- Desktop PC
Posted by Vlad Tabaranu on Sep 13, 2016
Fast, sleek and powerful the Dell Optiplex 980 Mini Tower, is a Quad Core i7 refurbished computer that's waiting to be pick up and loved. The silver aluminium shell brings high-speed i3, i5 and i7 processors (CPU), reliable DDR3 memory and supports high resolution graphics.
Allowing you to have the best of both worlds the refurbished Dell Optiplex 980 Mini Tower can be used for both work and gaming. Leveraging up to 4 simultaneous video displays, It also has 4 memory DIMMS and takes up to 16GB DDR3 memory which can power through even the most demanding applications or games.
It features a 90% Efficient PSU (small amount of wasted energy), plenty of space for expandability (2 full height PCIe x16, 2 full height PCI), fits two 3.5" hard drives (but there can be fitted a 2.5" SSD if desired) and many security and system management options that can transform the Dell Optiplex 980 Mini Tower into a proper office / business machine as well.
Image source: gamersnexus
Finally, no matter the purpose you're buying a refurbished computer for (business / office work or gaming), the Dell Optiplex 980 Mini Tower can be configured to sustain any of the tasks you throw at it. And if you add to all that a SSD as well, then you've got your beast! My suggestion: configure and order !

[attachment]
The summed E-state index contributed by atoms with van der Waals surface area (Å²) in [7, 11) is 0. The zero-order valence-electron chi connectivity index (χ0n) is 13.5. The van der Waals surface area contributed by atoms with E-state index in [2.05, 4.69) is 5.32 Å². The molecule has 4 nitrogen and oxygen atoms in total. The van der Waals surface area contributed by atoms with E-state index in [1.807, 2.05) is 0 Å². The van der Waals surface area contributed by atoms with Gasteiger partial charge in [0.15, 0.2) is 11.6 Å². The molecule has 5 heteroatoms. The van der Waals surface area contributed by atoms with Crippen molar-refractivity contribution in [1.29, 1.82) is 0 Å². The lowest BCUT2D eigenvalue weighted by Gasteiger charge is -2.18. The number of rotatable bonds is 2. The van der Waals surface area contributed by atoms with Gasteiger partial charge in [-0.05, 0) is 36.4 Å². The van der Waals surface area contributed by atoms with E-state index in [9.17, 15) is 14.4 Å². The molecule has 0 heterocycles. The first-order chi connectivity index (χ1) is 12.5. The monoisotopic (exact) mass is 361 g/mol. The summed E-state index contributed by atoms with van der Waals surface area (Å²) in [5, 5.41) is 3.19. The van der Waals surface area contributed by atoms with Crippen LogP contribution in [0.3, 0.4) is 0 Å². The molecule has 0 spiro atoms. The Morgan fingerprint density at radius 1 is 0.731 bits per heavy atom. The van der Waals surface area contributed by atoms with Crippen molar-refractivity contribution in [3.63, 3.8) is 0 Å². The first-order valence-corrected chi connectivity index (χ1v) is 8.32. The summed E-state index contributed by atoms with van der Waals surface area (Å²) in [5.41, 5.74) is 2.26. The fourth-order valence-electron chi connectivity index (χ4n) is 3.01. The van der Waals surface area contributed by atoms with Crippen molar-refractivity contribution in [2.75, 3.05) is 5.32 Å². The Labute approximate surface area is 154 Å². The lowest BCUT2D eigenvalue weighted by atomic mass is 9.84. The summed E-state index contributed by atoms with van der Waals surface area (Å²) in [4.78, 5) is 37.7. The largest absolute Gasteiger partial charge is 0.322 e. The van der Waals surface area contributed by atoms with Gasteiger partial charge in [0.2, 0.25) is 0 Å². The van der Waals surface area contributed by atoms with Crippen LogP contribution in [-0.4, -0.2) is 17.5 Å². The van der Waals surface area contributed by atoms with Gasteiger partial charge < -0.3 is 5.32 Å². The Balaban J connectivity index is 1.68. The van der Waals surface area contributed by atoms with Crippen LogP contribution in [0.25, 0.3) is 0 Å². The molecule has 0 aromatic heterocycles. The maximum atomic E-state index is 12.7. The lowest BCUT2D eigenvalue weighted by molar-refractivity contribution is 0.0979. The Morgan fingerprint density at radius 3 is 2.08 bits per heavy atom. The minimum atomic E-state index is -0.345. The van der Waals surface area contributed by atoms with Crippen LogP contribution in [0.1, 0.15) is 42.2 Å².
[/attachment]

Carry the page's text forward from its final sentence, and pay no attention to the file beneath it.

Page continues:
Dell Optiplex 980 family
What is a Processor?
A central processing unit (CPU) is the electronic circuitry within a computer that carries out the instructions of a computer program by performing the basic arithmetic, logical, control and input/output (I/O) operations specified by the instructions. The term has been used in the computer industry at least since the early 1960s. Traditionally, the term "CPU" refers to a processor, more specifically to its processing unit and control unit (CU), distinguishing these core elements of a computer from external components such as main memory and I/O circuitry.
What is a DDR3?
Double data rate type three SDRAM (DDR3 SDRAM) is a type of synchronous dynamic random-access memory (SDRAM) with a high bandwidth ("double data rate") interface, and has been in use since 2007. It is the higher-speed successor to DDR and DDR2 and predecessor to DDR4 synchronous dynamic random-access memory (SDRAM) chips. DDR3 SDRAM is neither forward nor backward compatible with any earlier type of random-access memory (RAM) because of different signalling voltages, timings, and other factors.